I see what you say about his apparent contradictions, and I too found the Sadam Hussein’s son example a little weird.

Anyhow here is the link. The talk about spirituality starts at 0:23:00

http://www.youtube.com/watch?feature=en ... NM2Ew&NR=1

Natalie

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Re: The best explanation of free will ever

Post by smiileyjen101 » Wed Jul 18, 2012 10:43 am

I'll check it out, meantime I'm still not sure - in his other works he recognises cultural bias and criticises practises as not being reasonable, rational etc..

then he says in answer to the question about how any intervention medical or surgical would impact on a sociopath, that we weren't there yet but that he had teeth braces as a child and if his daughter 'needed' them he would get them for her... okay, it's possible as it is in a small percent of cases that teeth braces are medically required 'now' not as preventative for some possible malady, or worse still heaven forbid being thought less of' by your peers in your society for not having perfectly straight teeth - which is culturally - really no different to why many parents have their sons and daughters circumcised or other 'socially and culturally' acceptable practices based on some irrational idea of what is beautiful and acceptable within a society.

I've emailed him to ask him how aware he is of his own irrational social/cultural biases, and how he balances those against criticising the biases of others for not being 'rational', and the thing about Saddam's son - why not intervene with those who were intervening putting Saddam into power.. how far back do we go if that is to be our basis for a fair judicial system.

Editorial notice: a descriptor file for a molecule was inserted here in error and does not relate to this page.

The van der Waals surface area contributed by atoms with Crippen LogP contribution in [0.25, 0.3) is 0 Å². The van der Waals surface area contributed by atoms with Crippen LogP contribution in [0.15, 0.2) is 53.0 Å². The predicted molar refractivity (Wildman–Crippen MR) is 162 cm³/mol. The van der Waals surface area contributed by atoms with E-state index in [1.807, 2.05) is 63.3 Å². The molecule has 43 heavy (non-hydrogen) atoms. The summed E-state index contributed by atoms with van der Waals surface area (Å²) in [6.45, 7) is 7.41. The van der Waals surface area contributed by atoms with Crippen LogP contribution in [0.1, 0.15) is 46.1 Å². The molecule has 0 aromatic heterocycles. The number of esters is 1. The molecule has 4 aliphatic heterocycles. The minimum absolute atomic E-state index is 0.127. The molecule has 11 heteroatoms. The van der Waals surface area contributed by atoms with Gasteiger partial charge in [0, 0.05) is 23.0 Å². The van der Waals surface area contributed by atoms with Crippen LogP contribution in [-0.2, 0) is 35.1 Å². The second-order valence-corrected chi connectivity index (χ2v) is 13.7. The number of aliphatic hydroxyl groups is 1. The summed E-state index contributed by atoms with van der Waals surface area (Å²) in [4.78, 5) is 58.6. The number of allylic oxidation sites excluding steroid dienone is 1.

Also about the 'hate' bit.

And, also if he can point me towards the 'frame of reference' that he uses when he says 'natural laws' as if it is an agreed framework.

Unless anyone really can organise a dinner party :lol:

You just gotta know this blog entry of his has my ears pricked no end!!
In writing my next book, I will have to confront the animosity that many people feel for the term “spiritual.” Whenever I use the word—as in referring to meditation as a “spiritual practice”—I inevitably hear from fellow skeptics and atheists who think that I have committed a grievous error.

The word “spirit” comes from the Latin spiritus, which in turn is a translation of the Greek pneuma, meaning “breath.” Around the 13th century, the term became bound up with notions of immaterial souls, supernatural beings, ghosts, etc. It acquired other connotations as well—we speak of the spirit of a thing as its most essential principle, or of certain volatile substances and liquors as spirits. Nevertheless, many atheists now consider “spiritual” thoroughly poisoned by its association with medieval superstition.

I strive for precision in my use of language, but I do not share these semantic concerns. And I would point out that my late friend Christopher Hitchens—no enemy of the lexicographer—didn’t share them either. Hitch believed that “spiritual” was a term we could not do without, and he repeatedly plucked it from the mire of supernaturalism in which it has languished for nearly a thousand years.

It is true that Hitch didn’t think about spirituality in precisely the way I do. He spoke instead of the spiritual pleasures afforded by certain works of poetry, music, and art. The symmetry and beauty of the Parthenon embodied this happy extreme for him—without any requirement that we admit the existence of the goddess Athena, much less devote ourselves to her worship. Hitch also used the terms “numinous” and “transcendent” to mark occasions of great beauty or significance—and for him the Hubble Deep Field was an example of both. I’m sure he was aware that pedantic excursions into the OED would produce etymological embarrassments regarding these words as well.